Golf Course Architecture - Issue 75, January 2024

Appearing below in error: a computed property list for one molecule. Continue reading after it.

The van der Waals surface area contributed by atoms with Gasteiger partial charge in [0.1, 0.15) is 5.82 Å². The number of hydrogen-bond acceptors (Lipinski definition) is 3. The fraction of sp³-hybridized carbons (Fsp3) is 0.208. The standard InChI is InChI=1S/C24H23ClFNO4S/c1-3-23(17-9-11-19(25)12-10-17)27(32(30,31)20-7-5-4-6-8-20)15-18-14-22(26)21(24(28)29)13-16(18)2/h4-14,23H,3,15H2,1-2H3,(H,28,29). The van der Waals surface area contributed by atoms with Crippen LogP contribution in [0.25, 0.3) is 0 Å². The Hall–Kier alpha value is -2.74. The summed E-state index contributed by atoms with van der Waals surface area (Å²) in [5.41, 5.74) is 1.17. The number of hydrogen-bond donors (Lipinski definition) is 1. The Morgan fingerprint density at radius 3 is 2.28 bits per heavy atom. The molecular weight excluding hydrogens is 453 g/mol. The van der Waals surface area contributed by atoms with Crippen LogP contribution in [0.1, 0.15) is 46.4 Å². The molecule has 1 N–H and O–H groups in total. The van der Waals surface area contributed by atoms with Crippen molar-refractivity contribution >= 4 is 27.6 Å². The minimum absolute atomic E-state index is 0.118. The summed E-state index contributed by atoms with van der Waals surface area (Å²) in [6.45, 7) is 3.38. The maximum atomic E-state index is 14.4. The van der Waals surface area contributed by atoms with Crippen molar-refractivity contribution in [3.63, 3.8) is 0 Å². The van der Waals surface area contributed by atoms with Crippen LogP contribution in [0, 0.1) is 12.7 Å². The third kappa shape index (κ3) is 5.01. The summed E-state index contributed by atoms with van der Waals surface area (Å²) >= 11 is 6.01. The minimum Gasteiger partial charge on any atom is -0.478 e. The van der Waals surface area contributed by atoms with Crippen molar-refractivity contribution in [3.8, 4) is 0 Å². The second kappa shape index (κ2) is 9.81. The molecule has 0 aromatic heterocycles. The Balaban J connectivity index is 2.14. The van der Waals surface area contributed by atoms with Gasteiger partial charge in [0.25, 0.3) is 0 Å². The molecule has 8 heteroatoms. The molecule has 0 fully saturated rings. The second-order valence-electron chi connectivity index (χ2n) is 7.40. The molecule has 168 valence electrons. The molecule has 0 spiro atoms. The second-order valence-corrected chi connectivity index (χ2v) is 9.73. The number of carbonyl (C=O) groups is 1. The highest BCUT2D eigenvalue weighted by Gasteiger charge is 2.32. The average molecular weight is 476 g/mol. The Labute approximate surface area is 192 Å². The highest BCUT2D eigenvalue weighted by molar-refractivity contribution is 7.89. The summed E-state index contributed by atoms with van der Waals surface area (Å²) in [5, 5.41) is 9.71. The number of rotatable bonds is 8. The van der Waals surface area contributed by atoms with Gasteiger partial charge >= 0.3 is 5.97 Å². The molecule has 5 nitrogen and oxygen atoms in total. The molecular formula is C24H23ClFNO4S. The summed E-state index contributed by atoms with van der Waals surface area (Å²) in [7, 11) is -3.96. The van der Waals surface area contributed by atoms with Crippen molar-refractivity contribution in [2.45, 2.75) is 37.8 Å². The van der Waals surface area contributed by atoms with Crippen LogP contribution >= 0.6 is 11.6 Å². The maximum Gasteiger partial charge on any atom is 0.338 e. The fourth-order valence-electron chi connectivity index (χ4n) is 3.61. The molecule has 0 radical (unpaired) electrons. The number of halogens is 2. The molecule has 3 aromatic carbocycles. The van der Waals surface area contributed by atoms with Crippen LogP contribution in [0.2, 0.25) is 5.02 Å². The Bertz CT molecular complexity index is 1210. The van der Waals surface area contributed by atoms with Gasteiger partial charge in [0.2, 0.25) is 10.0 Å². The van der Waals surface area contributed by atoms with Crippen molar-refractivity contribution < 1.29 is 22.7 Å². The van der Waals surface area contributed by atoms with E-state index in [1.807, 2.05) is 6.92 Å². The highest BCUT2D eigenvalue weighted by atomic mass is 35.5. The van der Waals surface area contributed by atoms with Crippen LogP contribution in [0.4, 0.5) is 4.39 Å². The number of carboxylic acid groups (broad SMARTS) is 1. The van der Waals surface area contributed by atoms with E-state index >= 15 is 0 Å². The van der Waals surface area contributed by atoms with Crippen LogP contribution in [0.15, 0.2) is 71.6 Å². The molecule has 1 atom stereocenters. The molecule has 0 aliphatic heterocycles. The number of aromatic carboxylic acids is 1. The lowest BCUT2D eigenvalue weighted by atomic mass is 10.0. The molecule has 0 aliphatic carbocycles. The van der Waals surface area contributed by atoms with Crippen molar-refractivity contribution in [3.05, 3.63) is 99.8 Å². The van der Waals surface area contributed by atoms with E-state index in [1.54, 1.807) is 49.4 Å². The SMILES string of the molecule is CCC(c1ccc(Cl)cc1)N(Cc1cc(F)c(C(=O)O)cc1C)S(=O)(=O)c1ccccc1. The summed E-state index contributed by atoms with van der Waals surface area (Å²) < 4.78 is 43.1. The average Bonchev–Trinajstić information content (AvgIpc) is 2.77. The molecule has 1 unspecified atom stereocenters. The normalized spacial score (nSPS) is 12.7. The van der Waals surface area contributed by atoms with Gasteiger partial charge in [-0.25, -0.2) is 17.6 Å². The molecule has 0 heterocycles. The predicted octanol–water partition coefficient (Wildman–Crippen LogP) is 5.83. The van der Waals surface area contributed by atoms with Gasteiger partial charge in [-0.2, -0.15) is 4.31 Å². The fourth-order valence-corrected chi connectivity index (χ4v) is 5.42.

45 EYEBROW (E.G. BLINDNESS) appeal of simulator golf is that players whose options for actual physical golf are rather limited can ‘play’ bucket list courses like Pebble Beach (or wherever) without travelling and spending the enormous green fee (if the bucket list course is even accessible to them). In locations where winter golf is simply not possible for climate reasons, it makes golf a 12-month business. Danish architect Caspar Grauballe says that the simulator boom is changing the economics of golf facilities. “We may have to look at the design of other areas than just the course. Our designs are being used in simulators on ranges because our designs can easily work with technology to provide players a new/different path into the game. I think we are seeing a lot of young people being introduced into golf via new concepts which seem to fit their lifestyle,” he says. “I work with a club, Portmore Golf Park in Devon, England, where changing the driving range to feature target greens, Toptracer, and beer and food has changed its whole economy. There are young people using it as a social meeting place and these are people who have never played golf. “I think our role as architects has to be broadened in the future to include design of virtual courses as this market will grow and we’ll see more players being introduced by practicing, playing and competing on virtual courses. Possibly this will bring golf out to a whole new demographic. For ‘real’ courses there is an opportunity to gain new customers if they can create an exciting experience of their virtual course.” And it is happening now. Nicklaus Design’s Chad Goetz has recently embarked on a project to design the world’s first virtual-only golf course. Hyperscapes Golf Club is a virtual club, a members-only service, for which Goetz is working on the design of Rocabarra Cliffs, described as ‘the metaverse’s premier golf course’. Rocabarra Cliffs is an ambitious project that goes beyond the creation of a virtual golf course. The course will be set in a real location, a small peninsula on the banks of Loch Shieldaig in the north-west of the Scottish Highlands. This part of Scotland is not a golfing destination – it is a wild two-hour drive west from Inverness – but it is a spectacularly beautiful spot, and, crucially, home to one of the few surviving patches of the Caledonian forest, the pinewoods that covered much of northern Scotland in prehistoric times before the massive deforestation caused by farming, and are among the most precious of ecosystems in Britain. DESIGNING FOR THE YOUNG Portmore Golf Park has increased its revenue by revamping its range with the latest technology and introducing food and beverage options Photo: Portmore Golf Park